Contraception 101 - Provider Perspective


Uploaded by NationalCampaign on 06.01.2009

Transcript:
Eve Espey, MD [Faculty, OBGYN, University of New Mexico]: So just a few comments
about uh, about provider perspectives particularly on, on IUDs and Implanon. Uh,
there’s, it’s still unfortunately a mystique about IUDs uh, that, that, that there’s,
it’s somehow complicated to put in and and OB/GYNs
do you know, we do hysterectomies and complicated abdominal uh,
and vaginal surgeries. But, you know, putting an IUD in is a trivial procedure,
but there’s still more uh, reluctance to do it than
there should be given how easy it is to put one in. Uh, research has shown that providers
uh, particularly OB/GYN physicians have very favorable attitudes about the IUDs. So
they they think it’s a good thing, but they just don’t put very many in and the two major
reasons is because they’re worried about litigation. Uh, litigation is a big issue
in this country around contraceptive methods. Several
great contraceptive methods have gone down uh, based on on litigation uh, but there’re
really since the the copper IUD was reintroduced in the late eighties, there has
been very little litigation, successful litigation, around the IUD. So uh, providers should be
quite uh, encouraged by that. And there’s this concern that that IUDs cause pelvic
infections, that the bacteria, you know, climb up the string and wind up in the uterus and
cause an infection and cause infertility, etc.
There’s really good evidence that that’s that that’s not the case. Uh, most providers
have pretty restrictive criteria. Like Karen was mentioning that, you know, that require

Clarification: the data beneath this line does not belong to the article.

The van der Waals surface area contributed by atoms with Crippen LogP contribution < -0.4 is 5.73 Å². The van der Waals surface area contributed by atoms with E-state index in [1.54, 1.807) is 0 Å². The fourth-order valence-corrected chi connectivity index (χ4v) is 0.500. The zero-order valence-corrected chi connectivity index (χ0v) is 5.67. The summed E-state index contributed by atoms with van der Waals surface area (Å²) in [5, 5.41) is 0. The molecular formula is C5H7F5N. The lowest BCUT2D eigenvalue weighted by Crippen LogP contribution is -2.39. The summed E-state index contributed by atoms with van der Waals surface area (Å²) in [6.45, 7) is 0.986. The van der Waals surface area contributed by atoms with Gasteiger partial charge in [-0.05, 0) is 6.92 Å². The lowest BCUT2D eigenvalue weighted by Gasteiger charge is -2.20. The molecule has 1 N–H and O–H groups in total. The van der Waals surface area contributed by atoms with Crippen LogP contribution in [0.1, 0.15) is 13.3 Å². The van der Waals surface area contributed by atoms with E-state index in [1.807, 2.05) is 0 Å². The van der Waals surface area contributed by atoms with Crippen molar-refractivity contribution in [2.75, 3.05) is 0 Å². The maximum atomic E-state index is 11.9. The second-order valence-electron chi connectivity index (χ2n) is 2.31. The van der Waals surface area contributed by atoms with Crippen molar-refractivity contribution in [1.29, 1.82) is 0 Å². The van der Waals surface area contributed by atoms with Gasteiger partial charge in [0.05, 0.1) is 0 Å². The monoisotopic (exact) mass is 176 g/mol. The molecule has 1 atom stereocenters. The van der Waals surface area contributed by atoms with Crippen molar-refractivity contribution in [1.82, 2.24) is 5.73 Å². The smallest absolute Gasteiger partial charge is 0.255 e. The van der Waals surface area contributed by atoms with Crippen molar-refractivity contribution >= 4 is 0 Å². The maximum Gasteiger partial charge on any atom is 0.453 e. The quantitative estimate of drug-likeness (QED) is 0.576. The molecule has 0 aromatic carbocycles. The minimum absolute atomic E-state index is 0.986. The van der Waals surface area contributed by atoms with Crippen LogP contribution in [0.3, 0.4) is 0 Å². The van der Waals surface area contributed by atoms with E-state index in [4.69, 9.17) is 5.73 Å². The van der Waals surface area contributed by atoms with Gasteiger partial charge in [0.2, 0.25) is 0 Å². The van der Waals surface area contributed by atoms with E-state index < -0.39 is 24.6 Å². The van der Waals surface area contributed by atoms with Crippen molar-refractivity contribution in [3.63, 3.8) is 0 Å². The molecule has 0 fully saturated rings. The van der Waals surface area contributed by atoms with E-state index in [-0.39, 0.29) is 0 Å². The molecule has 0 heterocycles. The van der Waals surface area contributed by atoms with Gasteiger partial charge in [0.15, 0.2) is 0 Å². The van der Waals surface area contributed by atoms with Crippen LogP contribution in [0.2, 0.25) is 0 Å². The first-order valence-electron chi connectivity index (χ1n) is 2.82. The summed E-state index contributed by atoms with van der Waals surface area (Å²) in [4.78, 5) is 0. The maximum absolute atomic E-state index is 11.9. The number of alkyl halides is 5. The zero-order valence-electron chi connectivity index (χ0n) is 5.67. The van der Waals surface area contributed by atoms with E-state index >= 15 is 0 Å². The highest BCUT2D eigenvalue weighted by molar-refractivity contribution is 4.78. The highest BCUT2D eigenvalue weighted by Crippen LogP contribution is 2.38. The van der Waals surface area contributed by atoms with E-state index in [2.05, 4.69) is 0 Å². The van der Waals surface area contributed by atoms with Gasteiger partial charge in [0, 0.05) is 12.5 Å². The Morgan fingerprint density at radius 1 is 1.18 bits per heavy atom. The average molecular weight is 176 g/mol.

that you have four children and you smoke and you don’t want a tubal ligation and,
so it’s it’s gotten into the consciousness
that it’s a method of last resort whereas it really
should be a method of I, I think a, you know, a first-line method. And and birth
control pills I think should be the method of last resort. Uh, Im Implanon is new. Uh,
there are still not a lot of providers that are trained. We’ve got, we we use it a lot.
We’ve got great uptake in our clinic. Uh, again uh, we have a a large Hispanic
population. Im-Implanon has been around in Mexico for some time so we have women
uh, who come up asking for it. Uh, but even uh, among our uh, our general population
we have now that we’re doing it, we’re know, it’s known that we that we do that.
The FDA’s required a three-hour training. Uh, so for providers to learn how to put it
in, I can’t just teach my residents, for an example,
how to put in an Implanon. They have to go through a training. The company that makes
Implanon has just changed hands and they haven’t had trainings for several months.
So so there are some logistical issues that have made it more difficult to get Implanon
out there like like it should be. Uh, but I, there there’s also a very cumbersome
process for actually getting uh, the devices stocked in your formulary. So I think that
over the next five years, we’re going to see a
lot more Implanon used as these things get worked out. Uh, and I think what’s what’s,
the snapshot of what’s going on right now is that in university centers where there
are people that are fanatic uh, or I mean interested
in family planning uh, there’s a lot of IUDs. I mean in our, you you know, at the
University of New Mex New Mexico in, in our immediate, in our clinics, about
twenty percent of women use an IUD or
Implanon. I think that’s true in Oregon and Washington in in many centers, but it
hasn’t diffused that to the general population. I think that that’s what we’ll see happening
in the years to come.